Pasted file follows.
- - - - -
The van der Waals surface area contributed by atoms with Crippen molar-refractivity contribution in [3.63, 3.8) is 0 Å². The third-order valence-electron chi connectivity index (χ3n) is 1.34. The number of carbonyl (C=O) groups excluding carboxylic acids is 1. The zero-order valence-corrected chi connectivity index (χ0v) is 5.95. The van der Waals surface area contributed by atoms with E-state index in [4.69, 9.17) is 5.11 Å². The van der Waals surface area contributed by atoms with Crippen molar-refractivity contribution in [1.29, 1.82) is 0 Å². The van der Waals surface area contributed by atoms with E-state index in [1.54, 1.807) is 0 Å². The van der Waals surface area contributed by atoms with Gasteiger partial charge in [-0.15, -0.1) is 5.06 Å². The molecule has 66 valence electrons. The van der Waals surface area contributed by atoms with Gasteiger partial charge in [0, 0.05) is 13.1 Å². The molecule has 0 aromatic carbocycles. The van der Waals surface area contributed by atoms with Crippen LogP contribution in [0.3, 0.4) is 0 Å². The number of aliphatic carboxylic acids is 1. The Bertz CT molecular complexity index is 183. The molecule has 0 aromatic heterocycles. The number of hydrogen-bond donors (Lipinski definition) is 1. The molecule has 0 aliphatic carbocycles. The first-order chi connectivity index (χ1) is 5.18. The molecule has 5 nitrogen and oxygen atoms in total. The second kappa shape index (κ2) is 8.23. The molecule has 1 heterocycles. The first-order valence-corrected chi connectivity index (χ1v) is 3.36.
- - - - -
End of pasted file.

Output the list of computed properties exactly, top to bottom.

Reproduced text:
The van der Waals surface area contributed by atoms with Crippen molar-refractivity contribution in [3.63, 3.8) is 0 Å². The third-order valence-electron chi connectivity index (χ3n) is 1.34. The number of carbonyl (C=O) groups excluding carboxylic acids is 1. The zero-order valence-corrected chi connectivity index (χ0v) is 5.95. The van der Waals surface area contributed by atoms with E-state index in [4.69, 9.17) is 5.11 Å². The van der Waals surface area contributed by atoms with Crippen molar-refractivity contribution in [1.29, 1.82) is 0 Å². The van der Waals surface area contributed by atoms with E-state index in [1.54, 1.807) is 0 Å². The van der Waals surface area contributed by atoms with Gasteiger partial charge in [-0.15, -0.1) is 5.06 Å². The molecule has 66 valence electrons. The van der Waals surface area contributed by atoms with Gasteiger partial charge in [0, 0.05) is 13.1 Å². The molecule has 0 aromatic carbocycles. The van der Waals surface area contributed by atoms with Crippen LogP contribution in [0.3, 0.4) is 0 Å². The number of aliphatic carboxylic acids is 1. The Bertz CT molecular complexity index is 183. The molecule has 0 aromatic heterocycles. The number of hydrogen-bond donors (Lipinski definition) is 1. The molecule has 0 aliphatic carbocycles. The first-order chi connectivity index (χ1) is 5.18. The molecule has 5 nitrogen and oxygen atoms in total. The second kappa shape index (κ2) is 8.23. The molecule has 1 heterocycles. The first-order valence-corrected chi connectivity index (χ1v) is 3.36.